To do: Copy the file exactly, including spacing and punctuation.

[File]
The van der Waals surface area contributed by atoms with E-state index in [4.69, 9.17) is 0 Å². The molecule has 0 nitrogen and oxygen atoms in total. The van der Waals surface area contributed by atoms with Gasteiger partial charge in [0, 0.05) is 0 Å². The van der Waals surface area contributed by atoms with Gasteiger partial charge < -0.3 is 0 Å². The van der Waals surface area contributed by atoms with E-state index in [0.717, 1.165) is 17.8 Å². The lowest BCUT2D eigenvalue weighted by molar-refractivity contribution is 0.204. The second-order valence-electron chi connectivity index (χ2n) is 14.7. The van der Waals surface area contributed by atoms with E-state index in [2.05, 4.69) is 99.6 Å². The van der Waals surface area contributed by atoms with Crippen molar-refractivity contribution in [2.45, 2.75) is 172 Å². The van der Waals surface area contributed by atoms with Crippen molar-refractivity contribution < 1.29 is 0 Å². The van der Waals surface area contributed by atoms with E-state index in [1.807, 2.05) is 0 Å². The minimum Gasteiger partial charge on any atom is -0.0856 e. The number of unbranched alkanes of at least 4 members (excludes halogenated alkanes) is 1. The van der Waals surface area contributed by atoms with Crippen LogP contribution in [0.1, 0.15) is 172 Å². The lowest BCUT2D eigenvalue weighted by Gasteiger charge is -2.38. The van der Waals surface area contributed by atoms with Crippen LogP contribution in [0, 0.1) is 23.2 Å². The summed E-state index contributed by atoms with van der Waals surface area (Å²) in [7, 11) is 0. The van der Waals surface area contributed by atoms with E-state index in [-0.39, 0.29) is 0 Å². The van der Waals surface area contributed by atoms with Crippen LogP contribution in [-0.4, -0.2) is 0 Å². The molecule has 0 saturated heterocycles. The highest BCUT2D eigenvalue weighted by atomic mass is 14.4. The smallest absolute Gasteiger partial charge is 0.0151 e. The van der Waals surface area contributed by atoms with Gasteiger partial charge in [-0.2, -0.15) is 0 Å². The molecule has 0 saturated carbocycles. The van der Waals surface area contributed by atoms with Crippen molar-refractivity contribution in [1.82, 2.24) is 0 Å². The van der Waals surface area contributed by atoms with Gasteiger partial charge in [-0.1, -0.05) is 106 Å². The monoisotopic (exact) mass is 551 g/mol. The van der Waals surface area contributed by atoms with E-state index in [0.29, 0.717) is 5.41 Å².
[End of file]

The van der Waals surface area contributed by atoms with E-state index in [4.69, 9.17) is 0 Å². The molecule has 0 nitrogen and oxygen atoms in total. The van der Waals surface area contributed by atoms with Gasteiger partial charge in [0, 0.05) is 0 Å². The van der Waals surface area contributed by atoms with Gasteiger partial charge < -0.3 is 0 Å². The van der Waals surface area contributed by atoms with E-state index in [0.717, 1.165) is 17.8 Å². The lowest BCUT2D eigenvalue weighted by molar-refractivity contribution is 0.204. The second-order valence-electron chi connectivity index (χ2n) is 14.7. The van der Waals surface area contributed by atoms with E-state index in [2.05, 4.69) is 99.6 Å². The van der Waals surface area contributed by atoms with Crippen molar-refractivity contribution in [2.45, 2.75) is 172 Å². The van der Waals surface area contributed by atoms with Crippen molar-refractivity contribution < 1.29 is 0 Å². The van der Waals surface area contributed by atoms with E-state index in [1.807, 2.05) is 0 Å². The minimum Gasteiger partial charge on any atom is -0.0856 e. The number of unbranched alkanes of at least 4 members (excludes halogenated alkanes) is 1. The van der Waals surface area contributed by atoms with Crippen LogP contribution in [0.1, 0.15) is 172 Å². The lowest BCUT2D eigenvalue weighted by Gasteiger charge is -2.38. The van der Waals surface area contributed by atoms with Crippen LogP contribution in [0, 0.1) is 23.2 Å². The summed E-state index contributed by atoms with van der Waals surface area (Å²) in [7, 11) is 0. The van der Waals surface area contributed by atoms with E-state index in [-0.39, 0.29) is 0 Å². The van der Waals surface area contributed by atoms with Crippen LogP contribution in [-0.4, -0.2) is 0 Å². The molecule has 0 saturated heterocycles. The highest BCUT2D eigenvalue weighted by atomic mass is 14.4. The smallest absolute Gasteiger partial charge is 0.0151 e. The van der Waals surface area contributed by atoms with Gasteiger partial charge in [-0.2, -0.15) is 0 Å². The molecule has 0 saturated carbocycles. The van der Waals surface area contributed by atoms with Crippen molar-refractivity contribution in [1.82, 2.24) is 0 Å². The van der Waals surface area contributed by atoms with Gasteiger partial charge in [-0.1, -0.05) is 106 Å². The monoisotopic (exact) mass is 551 g/mol. The van der Waals surface area contributed by atoms with E-state index in [0.29, 0.717) is 5.41 Å².